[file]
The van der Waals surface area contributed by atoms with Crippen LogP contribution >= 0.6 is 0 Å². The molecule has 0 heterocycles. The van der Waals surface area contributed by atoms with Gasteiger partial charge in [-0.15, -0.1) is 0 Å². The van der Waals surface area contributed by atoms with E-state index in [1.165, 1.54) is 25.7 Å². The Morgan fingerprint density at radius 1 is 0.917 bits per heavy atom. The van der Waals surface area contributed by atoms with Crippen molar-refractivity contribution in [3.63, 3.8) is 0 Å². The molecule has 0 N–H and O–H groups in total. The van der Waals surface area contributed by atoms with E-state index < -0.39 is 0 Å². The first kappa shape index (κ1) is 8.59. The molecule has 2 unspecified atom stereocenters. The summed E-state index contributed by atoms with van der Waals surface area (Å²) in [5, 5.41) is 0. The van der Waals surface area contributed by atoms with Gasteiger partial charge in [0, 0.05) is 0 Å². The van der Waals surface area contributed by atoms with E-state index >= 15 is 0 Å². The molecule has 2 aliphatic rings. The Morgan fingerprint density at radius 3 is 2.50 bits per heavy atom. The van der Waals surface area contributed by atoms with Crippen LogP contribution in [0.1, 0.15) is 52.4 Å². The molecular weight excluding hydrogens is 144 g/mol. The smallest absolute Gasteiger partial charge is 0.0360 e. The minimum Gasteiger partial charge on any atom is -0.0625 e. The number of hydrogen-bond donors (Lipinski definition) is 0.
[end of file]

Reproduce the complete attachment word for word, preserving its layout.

The van der Waals surface area contributed by atoms with Crippen LogP contribution >= 0.6 is 0 Å². The molecule has 0 heterocycles. The van der Waals surface area contributed by atoms with Gasteiger partial charge in [-0.15, -0.1) is 0 Å². The van der Waals surface area contributed by atoms with E-state index in [1.165, 1.54) is 25.7 Å². The Morgan fingerprint density at radius 1 is 0.917 bits per heavy atom. The van der Waals surface area contributed by atoms with Crippen molar-refractivity contribution in [3.63, 3.8) is 0 Å². The molecule has 0 N–H and O–H groups in total. The van der Waals surface area contributed by atoms with E-state index < -0.39 is 0 Å². The first kappa shape index (κ1) is 8.59. The molecule has 2 unspecified atom stereocenters. The summed E-state index contributed by atoms with van der Waals surface area (Å²) in [5, 5.41) is 0. The van der Waals surface area contributed by atoms with Gasteiger partial charge in [0, 0.05) is 0 Å². The van der Waals surface area contributed by atoms with E-state index >= 15 is 0 Å². The molecule has 2 aliphatic rings. The Morgan fingerprint density at radius 3 is 2.50 bits per heavy atom. The van der Waals surface area contributed by atoms with Crippen LogP contribution in [0.1, 0.15) is 52.4 Å². The molecular weight excluding hydrogens is 144 g/mol. The smallest absolute Gasteiger partial charge is 0.0360 e. The minimum Gasteiger partial charge on any atom is -0.0625 e. The number of hydrogen-bond donors (Lipinski definition) is 0.